“Animal Crossing: New Horizons” Is Definitely Worth Your Time


The front of the case that holds “Animal Crossing: New Horizons” shows just some of the many colorful and diverse characters featured in the game.

Nevaeh Lugo, Arts Editor

Ever since “Animal Crossing: New Horizons” launched for the Nintendo Switch in March, the game became a popular way for people to escape the stresses of the pandemic with features that make it feel just like a home away from home. But is it even worth playing? Yes, yes it is.

Right off the bat, I give this game five out of five paws. The characters are nearly lifelike, the tasks are rewarding and nearly everything in the game is customizable. In short, the game is definitely worth a try.

The newest game in the “Animal Crossing” franchise took the world by storm during a time when we arguably needed it most, including elements such as being able to talk with non-player character neighbors, crafting elements and furniture, full customization of the player’s house and doing small tasks that get big results.

After about eight months of playing this game, I still find it hard not to log on and collect my daily Nook Miles, the newly introduced in-game digital currency, and selling items to collect bells, the original in-game currency that’s still used to pay for most items.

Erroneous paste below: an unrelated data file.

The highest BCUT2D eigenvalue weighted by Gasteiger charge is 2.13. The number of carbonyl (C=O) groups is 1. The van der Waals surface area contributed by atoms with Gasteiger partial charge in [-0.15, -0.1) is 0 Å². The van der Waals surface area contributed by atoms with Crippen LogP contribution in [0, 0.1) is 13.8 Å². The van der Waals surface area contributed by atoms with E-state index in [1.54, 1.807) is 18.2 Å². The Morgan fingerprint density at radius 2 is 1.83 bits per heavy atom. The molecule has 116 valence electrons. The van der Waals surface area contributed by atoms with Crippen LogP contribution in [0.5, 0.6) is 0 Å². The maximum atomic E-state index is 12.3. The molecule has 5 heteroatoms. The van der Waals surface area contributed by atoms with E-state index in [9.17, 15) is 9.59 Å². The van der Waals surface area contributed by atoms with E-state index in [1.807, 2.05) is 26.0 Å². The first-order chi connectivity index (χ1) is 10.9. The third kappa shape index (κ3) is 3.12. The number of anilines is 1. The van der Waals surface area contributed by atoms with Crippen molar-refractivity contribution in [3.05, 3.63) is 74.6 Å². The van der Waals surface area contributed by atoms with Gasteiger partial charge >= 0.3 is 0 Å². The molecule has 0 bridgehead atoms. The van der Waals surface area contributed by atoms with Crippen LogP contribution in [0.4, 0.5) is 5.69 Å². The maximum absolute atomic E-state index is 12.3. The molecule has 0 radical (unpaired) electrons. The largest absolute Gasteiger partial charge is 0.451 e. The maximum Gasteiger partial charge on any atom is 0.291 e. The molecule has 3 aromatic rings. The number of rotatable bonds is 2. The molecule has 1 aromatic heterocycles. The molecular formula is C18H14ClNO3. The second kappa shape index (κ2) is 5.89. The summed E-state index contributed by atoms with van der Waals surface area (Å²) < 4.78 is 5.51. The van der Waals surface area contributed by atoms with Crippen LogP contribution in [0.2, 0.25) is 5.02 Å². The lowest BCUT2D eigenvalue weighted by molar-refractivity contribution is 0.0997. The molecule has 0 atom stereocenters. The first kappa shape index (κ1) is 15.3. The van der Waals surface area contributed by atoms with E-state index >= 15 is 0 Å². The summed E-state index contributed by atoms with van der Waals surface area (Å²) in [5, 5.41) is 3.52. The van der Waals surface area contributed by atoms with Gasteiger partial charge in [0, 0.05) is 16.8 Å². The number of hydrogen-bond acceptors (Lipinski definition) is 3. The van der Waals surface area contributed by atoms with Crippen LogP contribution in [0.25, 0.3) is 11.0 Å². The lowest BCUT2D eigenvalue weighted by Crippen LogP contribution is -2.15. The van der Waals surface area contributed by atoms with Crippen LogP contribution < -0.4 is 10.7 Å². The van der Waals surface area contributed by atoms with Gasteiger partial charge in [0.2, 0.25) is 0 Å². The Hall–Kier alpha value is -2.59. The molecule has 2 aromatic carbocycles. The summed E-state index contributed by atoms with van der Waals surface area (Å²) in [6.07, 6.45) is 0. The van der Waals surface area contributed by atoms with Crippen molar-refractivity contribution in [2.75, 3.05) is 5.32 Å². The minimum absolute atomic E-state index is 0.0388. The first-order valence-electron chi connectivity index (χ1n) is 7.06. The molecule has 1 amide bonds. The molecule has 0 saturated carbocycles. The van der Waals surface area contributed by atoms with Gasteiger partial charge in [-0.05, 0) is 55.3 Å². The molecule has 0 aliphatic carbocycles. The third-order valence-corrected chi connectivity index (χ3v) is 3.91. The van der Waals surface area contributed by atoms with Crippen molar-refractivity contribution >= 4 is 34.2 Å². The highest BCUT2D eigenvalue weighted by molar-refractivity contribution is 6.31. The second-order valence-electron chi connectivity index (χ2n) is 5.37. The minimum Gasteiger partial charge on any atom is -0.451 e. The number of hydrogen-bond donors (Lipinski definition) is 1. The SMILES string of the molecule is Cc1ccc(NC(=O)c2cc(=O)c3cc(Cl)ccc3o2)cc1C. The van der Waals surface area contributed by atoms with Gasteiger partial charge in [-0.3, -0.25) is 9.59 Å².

The game starts with the player’s character in an airport being welcomed by little raccoons named Timmy and Tommy before prompting the character to select their starting appearance. That’s when the fun begins.

The player’s entire island is customizable. The. Whole. Thing.

My sister and I have actually made great progress on the looks of our own island, affectionately named Hunnybun. Though we still have a ways to go when it comes to designing our island, we both really enjoy the game.

The game also includes likable characters, some more than others, who take the form of anthropomorphic animals of all kinds and colors. Right now, my favorite islanders are Patty, Genji, and Raddle, who are a cow, a rabbit, and a frog, respectively. 

They tend to do things such as talking to each other, sitting in the grass, exercising, and other actions that tend to make them feel like real people. My islanders even recently threw me a birthday party!

Even if you can’t go out and see your human friends without wearing masks and staying six feet apart, you’re safe to meet your furry friends on your own little island. So, go play it already!